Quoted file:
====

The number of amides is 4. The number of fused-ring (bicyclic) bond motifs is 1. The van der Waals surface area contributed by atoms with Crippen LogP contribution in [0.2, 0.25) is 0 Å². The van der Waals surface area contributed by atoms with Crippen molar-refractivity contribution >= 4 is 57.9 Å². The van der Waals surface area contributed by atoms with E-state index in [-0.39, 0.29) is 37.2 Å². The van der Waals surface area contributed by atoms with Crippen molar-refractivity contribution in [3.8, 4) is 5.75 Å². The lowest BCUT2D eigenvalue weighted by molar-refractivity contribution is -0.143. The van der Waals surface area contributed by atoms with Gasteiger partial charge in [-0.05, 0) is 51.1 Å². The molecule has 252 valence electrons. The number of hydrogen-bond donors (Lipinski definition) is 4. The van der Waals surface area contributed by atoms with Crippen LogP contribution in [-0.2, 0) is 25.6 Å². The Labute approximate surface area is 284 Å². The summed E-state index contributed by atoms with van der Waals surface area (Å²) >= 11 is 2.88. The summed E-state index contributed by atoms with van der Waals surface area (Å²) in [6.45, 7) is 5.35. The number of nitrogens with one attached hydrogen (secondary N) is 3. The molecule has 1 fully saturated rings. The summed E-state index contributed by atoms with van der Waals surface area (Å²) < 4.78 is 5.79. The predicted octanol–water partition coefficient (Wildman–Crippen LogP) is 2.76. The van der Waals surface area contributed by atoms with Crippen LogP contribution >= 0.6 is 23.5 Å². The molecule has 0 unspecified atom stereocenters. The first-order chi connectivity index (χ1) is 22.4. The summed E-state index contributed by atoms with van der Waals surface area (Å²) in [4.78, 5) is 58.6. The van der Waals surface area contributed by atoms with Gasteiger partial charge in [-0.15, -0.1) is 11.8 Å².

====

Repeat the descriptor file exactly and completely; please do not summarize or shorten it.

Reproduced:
The number of amides is 4. The number of fused-ring (bicyclic) bond motifs is 1. The van der Waals surface area contributed by atoms with Crippen LogP contribution in [0.2, 0.25) is 0 Å². The van der Waals surface area contributed by atoms with Crippen molar-refractivity contribution >= 4 is 57.9 Å². The van der Waals surface area contributed by atoms with E-state index in [-0.39, 0.29) is 37.2 Å². The van der Waals surface area contributed by atoms with Crippen molar-refractivity contribution in [3.8, 4) is 5.75 Å². The lowest BCUT2D eigenvalue weighted by molar-refractivity contribution is -0.143. The van der Waals surface area contributed by atoms with Gasteiger partial charge in [-0.05, 0) is 51.1 Å². The molecule has 252 valence electrons. The number of hydrogen-bond donors (Lipinski definition) is 4. The van der Waals surface area contributed by atoms with Crippen LogP contribution in [-0.2, 0) is 25.6 Å². The Labute approximate surface area is 284 Å². The summed E-state index contributed by atoms with van der Waals surface area (Å²) >= 11 is 2.88. The summed E-state index contributed by atoms with van der Waals surface area (Å²) in [6.45, 7) is 5.35. The number of nitrogens with one attached hydrogen (secondary N) is 3. The molecule has 1 fully saturated rings. The summed E-state index contributed by atoms with van der Waals surface area (Å²) < 4.78 is 5.79. The predicted octanol–water partition coefficient (Wildman–Crippen LogP) is 2.76. The van der Waals surface area contributed by atoms with Crippen LogP contribution >= 0.6 is 23.5 Å². The molecule has 0 unspecified atom stereocenters. The first-order chi connectivity index (χ1) is 22.4. The summed E-state index contributed by atoms with van der Waals surface area (Å²) in [4.78, 5) is 58.6. The van der Waals surface area contributed by atoms with Gasteiger partial charge in [-0.15, -0.1) is 11.8 Å².